Katherine Eban writes: Why, exactly, did the United States end up torturing detainees during George W. Bush’s administration’s war on terror, when there was no scientific proof that coercive interrogations would yield valuable intelligence, and ample proof that it would harm our national security interests, elicit false information and spread unnecessary ill will throughout the Muslim world, possibly for generations to come?
It’s a head scratcher, to say the least, but a blockbuster report issued last week suggests one answer: greed. Specifically, the greed of psychologists who hoped to receive, and in some cases did receive, financial benefits in exchange for providing the Pentagon with intellectual and moral cover for its torture of detainees.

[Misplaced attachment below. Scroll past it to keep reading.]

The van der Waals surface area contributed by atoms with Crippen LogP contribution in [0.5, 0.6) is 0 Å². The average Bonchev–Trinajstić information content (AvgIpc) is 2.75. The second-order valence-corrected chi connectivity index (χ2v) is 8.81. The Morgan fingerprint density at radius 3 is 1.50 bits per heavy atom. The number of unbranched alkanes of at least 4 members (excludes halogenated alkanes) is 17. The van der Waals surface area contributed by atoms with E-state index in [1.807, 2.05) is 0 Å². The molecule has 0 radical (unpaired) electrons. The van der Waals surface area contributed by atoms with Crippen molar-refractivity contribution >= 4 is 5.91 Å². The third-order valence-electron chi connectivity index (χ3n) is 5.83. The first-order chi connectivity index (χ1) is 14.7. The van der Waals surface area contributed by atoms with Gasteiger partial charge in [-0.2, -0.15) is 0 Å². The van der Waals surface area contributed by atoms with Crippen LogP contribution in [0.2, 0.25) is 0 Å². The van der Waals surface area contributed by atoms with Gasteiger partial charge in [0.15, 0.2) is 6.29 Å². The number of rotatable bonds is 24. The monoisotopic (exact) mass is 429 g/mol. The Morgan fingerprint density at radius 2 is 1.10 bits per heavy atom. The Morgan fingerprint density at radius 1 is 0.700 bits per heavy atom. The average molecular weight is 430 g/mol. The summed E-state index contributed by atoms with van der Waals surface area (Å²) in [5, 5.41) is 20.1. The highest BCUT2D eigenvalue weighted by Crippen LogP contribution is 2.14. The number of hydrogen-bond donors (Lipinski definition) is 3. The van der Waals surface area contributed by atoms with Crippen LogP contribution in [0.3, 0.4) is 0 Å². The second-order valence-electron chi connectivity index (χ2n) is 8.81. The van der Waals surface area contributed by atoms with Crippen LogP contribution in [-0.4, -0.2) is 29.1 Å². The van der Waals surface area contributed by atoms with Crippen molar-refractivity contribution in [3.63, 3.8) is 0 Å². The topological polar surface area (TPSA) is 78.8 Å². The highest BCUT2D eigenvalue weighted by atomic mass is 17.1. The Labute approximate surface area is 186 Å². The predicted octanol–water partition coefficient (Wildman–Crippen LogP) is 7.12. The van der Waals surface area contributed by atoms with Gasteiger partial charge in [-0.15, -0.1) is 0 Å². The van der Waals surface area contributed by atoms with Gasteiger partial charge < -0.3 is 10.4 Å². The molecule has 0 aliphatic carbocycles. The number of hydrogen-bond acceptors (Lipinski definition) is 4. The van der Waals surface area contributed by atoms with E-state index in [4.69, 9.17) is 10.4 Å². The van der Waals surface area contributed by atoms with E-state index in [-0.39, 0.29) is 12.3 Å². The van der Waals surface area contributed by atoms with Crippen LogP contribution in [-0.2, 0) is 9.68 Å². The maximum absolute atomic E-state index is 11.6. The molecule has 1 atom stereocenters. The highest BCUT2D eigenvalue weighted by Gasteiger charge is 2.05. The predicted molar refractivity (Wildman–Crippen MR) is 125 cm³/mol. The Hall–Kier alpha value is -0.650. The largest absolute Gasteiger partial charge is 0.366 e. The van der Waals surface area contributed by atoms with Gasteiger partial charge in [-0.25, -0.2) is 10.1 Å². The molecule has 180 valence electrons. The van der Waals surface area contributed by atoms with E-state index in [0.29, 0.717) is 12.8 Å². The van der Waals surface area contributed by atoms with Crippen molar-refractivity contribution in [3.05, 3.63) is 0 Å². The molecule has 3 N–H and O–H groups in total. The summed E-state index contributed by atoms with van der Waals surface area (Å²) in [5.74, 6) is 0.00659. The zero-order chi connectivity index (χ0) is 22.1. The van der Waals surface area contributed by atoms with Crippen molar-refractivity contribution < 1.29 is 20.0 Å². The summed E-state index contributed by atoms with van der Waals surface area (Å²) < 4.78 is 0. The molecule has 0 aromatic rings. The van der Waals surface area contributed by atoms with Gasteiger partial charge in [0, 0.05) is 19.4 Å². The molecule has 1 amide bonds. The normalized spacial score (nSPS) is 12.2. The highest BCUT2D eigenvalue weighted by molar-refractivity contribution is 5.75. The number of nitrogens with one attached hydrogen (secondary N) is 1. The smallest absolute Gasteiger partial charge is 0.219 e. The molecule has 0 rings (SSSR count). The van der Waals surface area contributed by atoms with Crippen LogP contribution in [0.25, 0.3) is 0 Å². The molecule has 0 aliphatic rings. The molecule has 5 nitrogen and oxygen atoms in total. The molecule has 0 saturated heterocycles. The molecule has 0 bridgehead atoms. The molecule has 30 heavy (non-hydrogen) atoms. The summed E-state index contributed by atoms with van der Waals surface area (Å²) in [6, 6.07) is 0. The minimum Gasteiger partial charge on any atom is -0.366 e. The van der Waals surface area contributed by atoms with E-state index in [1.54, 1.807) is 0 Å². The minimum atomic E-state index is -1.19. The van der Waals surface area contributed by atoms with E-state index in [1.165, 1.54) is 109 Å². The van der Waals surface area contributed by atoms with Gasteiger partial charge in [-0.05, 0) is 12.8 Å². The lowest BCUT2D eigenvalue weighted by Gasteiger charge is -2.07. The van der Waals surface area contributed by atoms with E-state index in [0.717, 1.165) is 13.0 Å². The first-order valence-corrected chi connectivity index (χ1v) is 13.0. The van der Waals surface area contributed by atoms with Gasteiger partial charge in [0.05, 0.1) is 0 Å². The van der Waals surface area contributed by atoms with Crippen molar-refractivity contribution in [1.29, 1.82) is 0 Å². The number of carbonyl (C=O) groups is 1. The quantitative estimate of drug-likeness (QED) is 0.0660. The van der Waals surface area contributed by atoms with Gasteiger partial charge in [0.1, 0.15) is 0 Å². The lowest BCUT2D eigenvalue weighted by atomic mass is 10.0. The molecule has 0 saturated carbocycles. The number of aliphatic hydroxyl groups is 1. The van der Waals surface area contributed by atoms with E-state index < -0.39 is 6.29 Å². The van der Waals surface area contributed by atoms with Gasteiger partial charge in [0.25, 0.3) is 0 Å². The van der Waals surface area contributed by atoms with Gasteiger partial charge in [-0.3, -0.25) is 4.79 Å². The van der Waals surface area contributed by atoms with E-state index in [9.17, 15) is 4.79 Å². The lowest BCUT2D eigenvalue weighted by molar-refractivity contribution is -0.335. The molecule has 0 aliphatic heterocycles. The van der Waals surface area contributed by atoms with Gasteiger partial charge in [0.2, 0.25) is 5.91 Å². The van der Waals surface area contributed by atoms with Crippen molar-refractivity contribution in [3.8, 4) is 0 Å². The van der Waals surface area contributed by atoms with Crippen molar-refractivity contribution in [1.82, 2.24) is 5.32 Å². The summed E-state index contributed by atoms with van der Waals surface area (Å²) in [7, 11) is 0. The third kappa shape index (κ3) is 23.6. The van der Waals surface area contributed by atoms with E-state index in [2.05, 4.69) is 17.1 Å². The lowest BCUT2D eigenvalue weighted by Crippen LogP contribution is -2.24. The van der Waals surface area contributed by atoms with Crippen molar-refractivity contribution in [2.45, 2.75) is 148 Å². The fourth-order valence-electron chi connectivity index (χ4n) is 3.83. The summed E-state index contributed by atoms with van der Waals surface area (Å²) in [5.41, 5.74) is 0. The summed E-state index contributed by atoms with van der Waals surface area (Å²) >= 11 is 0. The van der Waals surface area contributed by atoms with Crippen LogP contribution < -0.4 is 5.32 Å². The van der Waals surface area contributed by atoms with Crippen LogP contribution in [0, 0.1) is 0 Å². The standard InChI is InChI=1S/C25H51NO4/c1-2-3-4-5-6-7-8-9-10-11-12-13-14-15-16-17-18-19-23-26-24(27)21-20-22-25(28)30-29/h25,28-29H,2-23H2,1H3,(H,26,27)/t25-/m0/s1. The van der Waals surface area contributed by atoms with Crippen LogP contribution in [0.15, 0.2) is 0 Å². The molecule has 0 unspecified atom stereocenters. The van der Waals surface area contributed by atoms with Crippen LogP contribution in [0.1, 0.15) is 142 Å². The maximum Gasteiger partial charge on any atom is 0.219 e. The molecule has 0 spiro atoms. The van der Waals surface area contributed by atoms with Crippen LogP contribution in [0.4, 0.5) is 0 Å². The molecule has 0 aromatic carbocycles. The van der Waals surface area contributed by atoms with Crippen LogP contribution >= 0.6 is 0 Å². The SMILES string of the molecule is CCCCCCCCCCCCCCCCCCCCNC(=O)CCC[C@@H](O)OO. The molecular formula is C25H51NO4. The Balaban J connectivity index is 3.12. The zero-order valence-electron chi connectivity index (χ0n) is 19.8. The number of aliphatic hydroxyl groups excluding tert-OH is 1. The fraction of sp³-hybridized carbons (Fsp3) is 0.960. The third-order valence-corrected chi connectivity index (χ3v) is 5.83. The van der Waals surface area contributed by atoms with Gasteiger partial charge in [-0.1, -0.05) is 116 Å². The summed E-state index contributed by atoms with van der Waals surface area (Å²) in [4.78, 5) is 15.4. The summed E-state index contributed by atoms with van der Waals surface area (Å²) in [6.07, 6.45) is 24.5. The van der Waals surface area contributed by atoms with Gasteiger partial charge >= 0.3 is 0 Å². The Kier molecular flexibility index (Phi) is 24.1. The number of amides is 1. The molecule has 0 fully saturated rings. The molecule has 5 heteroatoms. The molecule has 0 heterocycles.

The American Psychological Association, roughly the equivalent of the American Medical Association for psychologists, played a crucial, long-hidden role in the story of American torture. James Elmer Mitchell, who created the C.I.A.’s torture program with Bruce Jessen, was a member of the A.P.A. Psychologists sold the C.I.A. and the Pentagon on a menu of aggressive interrogation techniques presented as scientifically proven to be effective; in reality, they were based on Communist methods designed not to find the truth but to produce false confessions that could be used for propaganda purposes. [Continue reading…]